[ROVERNET - UK] exhaust and back pressure
KG at dolby.com
Wed Aug 11 21:51:46 BST 2004
Thank you for that suggestion. I hadn't thought of a constriction that might have developed; I was merely wondering whether the muffler (see, I am bi-lingual) was unsuitable. Actually I don't think it is very likely that it has fallen apart inside, in that my cousin installed it only a few years ago, since when the car has not done more than a few thousand miles, if that, and has not been exposed to the elements. The outside of the exhaust system is not seriously rusty. However, I have no idea of the source or construction of the muffler, or how my cousin chose it, so I really have no idea whether it was suitable. I doubt if what he replaced was the original, in fact, I'm sure not, so he didn't have anything authentic to match.
Anyway I am still interested in whether there is any objection to or possible damage from disconnecting the exhaust pipe from the manifold (temporarily, of course) to see whether a reduction in back-pressure increases the power output. If disconnecting it makes no appreciable difference, then clearly there is no point dismantling it.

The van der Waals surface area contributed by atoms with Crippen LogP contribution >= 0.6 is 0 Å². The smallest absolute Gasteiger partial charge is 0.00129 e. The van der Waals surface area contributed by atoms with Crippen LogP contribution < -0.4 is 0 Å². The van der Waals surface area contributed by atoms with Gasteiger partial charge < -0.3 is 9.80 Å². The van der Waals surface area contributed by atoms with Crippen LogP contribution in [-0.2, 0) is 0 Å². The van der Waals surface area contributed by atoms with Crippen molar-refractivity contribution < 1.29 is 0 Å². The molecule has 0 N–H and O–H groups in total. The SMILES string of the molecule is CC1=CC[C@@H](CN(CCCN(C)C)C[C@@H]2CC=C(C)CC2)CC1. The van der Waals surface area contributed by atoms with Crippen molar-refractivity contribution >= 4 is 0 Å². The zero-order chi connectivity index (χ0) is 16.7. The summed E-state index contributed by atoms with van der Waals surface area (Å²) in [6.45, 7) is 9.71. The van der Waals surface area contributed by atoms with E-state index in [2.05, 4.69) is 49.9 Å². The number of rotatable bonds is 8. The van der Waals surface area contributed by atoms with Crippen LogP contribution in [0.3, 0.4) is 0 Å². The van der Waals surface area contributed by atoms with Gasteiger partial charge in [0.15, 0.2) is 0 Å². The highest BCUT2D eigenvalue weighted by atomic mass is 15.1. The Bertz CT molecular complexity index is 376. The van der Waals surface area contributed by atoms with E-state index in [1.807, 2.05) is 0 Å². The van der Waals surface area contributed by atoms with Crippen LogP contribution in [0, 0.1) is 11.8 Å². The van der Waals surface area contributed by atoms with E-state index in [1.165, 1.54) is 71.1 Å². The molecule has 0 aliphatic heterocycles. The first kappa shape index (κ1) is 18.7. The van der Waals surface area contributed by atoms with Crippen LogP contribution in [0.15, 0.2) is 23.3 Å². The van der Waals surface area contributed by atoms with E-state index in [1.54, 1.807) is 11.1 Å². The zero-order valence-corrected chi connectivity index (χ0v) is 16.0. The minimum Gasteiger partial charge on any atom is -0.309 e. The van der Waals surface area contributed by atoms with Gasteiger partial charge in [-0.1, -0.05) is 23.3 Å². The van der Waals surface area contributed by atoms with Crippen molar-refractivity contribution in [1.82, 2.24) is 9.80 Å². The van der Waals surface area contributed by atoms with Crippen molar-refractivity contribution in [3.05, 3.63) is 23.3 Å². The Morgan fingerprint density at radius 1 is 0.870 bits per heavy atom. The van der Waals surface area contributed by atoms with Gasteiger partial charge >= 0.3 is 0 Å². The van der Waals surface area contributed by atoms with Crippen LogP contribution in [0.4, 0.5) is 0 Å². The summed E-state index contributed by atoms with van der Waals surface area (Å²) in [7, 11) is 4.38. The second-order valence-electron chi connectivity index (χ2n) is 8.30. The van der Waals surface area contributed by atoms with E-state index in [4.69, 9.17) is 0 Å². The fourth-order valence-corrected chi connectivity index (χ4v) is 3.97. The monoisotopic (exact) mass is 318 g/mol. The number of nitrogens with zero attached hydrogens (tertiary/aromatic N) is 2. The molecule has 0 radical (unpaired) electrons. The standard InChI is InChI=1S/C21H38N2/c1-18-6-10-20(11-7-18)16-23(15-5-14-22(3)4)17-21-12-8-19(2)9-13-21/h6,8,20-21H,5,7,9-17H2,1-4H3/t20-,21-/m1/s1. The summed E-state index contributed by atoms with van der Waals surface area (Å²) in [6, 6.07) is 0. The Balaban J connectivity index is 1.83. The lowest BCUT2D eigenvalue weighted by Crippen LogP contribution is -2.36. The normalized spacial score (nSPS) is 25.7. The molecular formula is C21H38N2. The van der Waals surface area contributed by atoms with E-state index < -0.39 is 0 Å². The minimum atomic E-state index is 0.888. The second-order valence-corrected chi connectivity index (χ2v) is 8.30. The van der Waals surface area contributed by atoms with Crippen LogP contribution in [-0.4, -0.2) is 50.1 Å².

It occurs to me alternatively that disconnecting the exhaust pipe and somehow measuring the pressure required to force air through it might tell me something, except that I really have no idea what the figures ought to be. Presumably the actual exhaust gas flow rate is related to the engine displacement and speed. I suppose there is some standard form of measurement for the obstruction to flow and for the sound-reducing properties of mufflers. Does anyone know how the performance is specified?
Ken G, 1925 Rover 16/50 (San Francisco)
From: rovernet-bounces at lyris.ccdata.com
[mailto:rovernet-bounces at lyris.ccdata.com]On Behalf Of
sspmilr at netzero.net
Sent: Wednesday, August 11, 2004 9:42 AM
To: rovernet at lyris.ccdata.com
Subject: Re: [ROVERNET - UK] exhaust and back pressure
Hi Ken G:
Your muffler may have rusted to the point where there is
bits and pieces restricting the exhaust flow. Take the
exhaust appart as best you can, put a cardboard box on
the floor with a flat piece of wood in the box. Bounce
the exhaust pipe on the wood, as well as tapping the
exhaust with a rubber mallet. This should dislodge any
bits and pieces from the system.
Hope this helps.
Port Orchard, Wa.
Formally of South San Francisco.
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